Overscheduled children and adolescents Public release date: 31-Mar-2011 [ Print | E-mail Share ] [ Close Window ] Contact: Sarah Hutcheonshutcheon@srcd.org 202-289-7905Society for Research in Child Development Popular books and media reports have perpetuated the belief that children and adolescents are overscheduled in their extracurricular activities, and that this can disrupt how families function and undermine young people's opportunities for success.
Main objectives and reasons for homework The basic objectives of assigning homework to students are the same as schooling in general: to increase the knowledge and improve the abilities and skills of the students. However, opponents of homework cite homework as rote, or grind work, designed to take up children's time, without offering tangible benefit. Homework may be designed to reinforce what students have already learned, prepare them for upcoming (or complex or difficult) lessons, extend what they know by having them apply it to new situations, or to integrate their abilities by applying many different skills to a single task. Homework also provides an opportunity for parents to participate in their children's education. Amount of homework required Homework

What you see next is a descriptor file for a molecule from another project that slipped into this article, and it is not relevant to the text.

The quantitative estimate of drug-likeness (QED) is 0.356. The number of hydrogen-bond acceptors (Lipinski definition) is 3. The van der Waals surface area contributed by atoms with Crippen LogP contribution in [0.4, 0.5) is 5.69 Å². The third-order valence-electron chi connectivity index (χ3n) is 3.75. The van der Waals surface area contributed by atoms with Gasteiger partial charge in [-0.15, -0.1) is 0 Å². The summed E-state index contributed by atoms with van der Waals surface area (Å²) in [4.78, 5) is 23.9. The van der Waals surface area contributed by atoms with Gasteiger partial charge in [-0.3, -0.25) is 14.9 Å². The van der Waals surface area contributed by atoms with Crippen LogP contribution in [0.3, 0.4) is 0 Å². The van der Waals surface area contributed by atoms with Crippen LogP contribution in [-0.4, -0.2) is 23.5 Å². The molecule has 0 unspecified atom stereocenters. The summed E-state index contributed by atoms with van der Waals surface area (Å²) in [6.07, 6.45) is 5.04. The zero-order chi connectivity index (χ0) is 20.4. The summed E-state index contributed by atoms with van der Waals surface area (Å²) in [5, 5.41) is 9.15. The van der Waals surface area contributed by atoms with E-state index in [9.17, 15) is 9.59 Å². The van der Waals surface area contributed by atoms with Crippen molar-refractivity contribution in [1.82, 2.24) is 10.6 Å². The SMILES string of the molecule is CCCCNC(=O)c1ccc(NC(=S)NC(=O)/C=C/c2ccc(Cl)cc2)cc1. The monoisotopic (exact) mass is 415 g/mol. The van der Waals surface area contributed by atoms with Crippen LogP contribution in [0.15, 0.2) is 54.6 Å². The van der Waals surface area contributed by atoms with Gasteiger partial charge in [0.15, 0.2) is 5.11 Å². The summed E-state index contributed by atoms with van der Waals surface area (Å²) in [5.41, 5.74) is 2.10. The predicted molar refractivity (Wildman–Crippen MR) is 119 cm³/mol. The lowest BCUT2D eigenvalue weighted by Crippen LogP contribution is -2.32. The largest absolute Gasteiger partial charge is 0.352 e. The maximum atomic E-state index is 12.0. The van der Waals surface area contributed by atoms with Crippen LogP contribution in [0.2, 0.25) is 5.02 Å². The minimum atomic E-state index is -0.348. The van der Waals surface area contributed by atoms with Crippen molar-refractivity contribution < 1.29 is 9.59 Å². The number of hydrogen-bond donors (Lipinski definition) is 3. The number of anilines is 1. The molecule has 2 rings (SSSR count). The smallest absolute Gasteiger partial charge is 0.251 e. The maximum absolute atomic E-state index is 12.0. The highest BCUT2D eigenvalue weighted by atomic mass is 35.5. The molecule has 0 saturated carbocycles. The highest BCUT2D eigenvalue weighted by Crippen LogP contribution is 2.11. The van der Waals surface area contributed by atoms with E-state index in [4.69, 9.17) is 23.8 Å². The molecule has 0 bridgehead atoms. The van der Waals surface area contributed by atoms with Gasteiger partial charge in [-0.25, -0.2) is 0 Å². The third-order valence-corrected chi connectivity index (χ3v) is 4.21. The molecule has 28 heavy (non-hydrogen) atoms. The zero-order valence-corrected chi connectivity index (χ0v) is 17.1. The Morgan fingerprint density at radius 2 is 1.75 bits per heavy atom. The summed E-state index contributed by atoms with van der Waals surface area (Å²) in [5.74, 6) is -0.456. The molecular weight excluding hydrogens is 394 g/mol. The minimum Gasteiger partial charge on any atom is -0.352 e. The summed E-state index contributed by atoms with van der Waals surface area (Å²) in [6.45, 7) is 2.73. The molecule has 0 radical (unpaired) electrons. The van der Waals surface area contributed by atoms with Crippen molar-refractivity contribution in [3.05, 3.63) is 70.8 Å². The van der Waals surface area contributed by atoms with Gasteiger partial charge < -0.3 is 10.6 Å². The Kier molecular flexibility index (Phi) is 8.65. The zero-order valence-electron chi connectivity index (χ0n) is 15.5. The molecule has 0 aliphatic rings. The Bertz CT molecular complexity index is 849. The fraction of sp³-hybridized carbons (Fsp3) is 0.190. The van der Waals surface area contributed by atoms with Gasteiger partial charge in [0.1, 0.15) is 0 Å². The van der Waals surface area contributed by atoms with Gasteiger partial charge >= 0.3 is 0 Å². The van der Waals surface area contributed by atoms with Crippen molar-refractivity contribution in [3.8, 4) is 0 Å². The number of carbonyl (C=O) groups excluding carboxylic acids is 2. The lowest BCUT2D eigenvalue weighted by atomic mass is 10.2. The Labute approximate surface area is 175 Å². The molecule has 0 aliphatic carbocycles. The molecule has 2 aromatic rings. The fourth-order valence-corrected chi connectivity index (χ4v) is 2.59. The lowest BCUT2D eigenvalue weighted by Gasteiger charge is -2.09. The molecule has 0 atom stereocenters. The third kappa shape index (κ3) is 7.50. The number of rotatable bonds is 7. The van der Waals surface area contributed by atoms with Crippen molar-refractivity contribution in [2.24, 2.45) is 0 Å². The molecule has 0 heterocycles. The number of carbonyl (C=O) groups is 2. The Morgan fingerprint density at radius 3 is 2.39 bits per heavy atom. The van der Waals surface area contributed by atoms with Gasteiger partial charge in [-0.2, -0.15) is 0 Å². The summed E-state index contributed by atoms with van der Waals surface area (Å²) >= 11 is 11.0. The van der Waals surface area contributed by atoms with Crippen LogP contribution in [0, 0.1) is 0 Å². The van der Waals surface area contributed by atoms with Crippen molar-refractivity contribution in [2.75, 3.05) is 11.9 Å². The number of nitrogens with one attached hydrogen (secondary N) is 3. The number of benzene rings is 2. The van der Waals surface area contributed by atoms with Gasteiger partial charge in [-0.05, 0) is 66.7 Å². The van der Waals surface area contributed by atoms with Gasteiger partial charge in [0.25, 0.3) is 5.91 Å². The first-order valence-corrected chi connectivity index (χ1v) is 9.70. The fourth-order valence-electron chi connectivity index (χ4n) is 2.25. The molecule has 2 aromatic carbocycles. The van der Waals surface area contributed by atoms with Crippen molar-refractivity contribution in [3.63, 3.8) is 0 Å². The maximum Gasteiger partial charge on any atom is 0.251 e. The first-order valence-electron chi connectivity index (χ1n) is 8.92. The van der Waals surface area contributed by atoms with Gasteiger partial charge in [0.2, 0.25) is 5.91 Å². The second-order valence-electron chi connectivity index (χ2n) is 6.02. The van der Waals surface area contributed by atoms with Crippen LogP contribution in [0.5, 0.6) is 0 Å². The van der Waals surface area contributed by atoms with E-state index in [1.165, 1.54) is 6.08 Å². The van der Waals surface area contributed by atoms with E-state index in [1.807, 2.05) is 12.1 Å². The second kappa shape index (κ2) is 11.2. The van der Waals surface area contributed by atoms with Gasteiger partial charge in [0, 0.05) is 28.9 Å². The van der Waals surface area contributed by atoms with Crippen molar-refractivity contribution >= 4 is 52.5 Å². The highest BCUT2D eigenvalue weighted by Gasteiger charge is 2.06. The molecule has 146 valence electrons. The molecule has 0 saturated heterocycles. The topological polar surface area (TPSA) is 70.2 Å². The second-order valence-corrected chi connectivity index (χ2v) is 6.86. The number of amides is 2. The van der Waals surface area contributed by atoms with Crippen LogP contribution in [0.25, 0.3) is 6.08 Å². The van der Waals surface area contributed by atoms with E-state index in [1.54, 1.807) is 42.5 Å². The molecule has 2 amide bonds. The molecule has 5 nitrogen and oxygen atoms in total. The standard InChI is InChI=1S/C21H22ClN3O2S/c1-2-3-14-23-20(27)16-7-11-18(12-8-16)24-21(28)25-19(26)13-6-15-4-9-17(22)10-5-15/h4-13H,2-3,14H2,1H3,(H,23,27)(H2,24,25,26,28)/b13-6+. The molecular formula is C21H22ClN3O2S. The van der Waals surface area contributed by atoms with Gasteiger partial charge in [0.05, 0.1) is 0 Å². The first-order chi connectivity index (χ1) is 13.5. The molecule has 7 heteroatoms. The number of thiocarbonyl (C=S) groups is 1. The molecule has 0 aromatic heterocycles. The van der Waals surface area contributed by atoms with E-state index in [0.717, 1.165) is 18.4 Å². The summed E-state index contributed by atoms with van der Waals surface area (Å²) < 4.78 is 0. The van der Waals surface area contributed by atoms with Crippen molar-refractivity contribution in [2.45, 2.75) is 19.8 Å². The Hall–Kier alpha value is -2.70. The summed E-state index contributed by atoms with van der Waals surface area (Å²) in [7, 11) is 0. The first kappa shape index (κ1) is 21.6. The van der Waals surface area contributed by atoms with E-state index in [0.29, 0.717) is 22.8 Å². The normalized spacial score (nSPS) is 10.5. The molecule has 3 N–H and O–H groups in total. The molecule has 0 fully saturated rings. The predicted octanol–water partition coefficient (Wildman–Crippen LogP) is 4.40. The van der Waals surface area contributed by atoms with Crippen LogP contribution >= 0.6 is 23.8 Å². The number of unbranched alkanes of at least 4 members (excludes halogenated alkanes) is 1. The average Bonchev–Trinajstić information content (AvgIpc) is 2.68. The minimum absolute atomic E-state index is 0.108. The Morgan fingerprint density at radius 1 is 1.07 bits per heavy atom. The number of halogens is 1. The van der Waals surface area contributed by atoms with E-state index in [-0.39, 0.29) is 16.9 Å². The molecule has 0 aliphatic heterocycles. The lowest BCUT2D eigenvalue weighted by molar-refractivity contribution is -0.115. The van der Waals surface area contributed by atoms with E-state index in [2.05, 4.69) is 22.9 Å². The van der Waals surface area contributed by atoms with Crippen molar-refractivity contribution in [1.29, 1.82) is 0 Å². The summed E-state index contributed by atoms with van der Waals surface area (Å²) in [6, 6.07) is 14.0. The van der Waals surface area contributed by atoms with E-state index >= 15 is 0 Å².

the homework myth "Parents take note: this is a stinging jeremiad against the assignment of homework, which the author, a prominent educator, convincingly argues is a wasteful, unimaginative, and pedagogically bankrupt practice that initiates kids into a soul-sucking rat race long before their time." --Atlantic Monthly "The Homework Myth should be required reading for every teacher, principal, and school district head in the country. . . . Kohn cites plenty of research to back up his thesis. None of it shows the slightest connection between homework and independent thinking. Kohn argues that homework is a burden to children, and, not surprisingly, their parents. . . .
January/February 2007 Rethinking Homework By Alfie Kohn After spending most of the day in school, children are typically given additional assignments to be completed at home. This is a rather curious fact when you stop to think about it, but not as curious as the fact that few people ever stop to think about it. It becomes even more curious, for that matter, in light of three other facts:
Printer-friendly version Send by email 65:23 minutes (29.93 MB) MP3 Stereo 44kHz 64Kbps (CBR) Homework was the topic of Conversation this week. Maria and Lisa were joined by Linda Nitsche and Lee Kolbert and lots of folks in the chatroom. Many opinions were expressed about the purpose and reasons for giving homework. Conversations Show #13 - 2008 10 19
NPR Homework Myth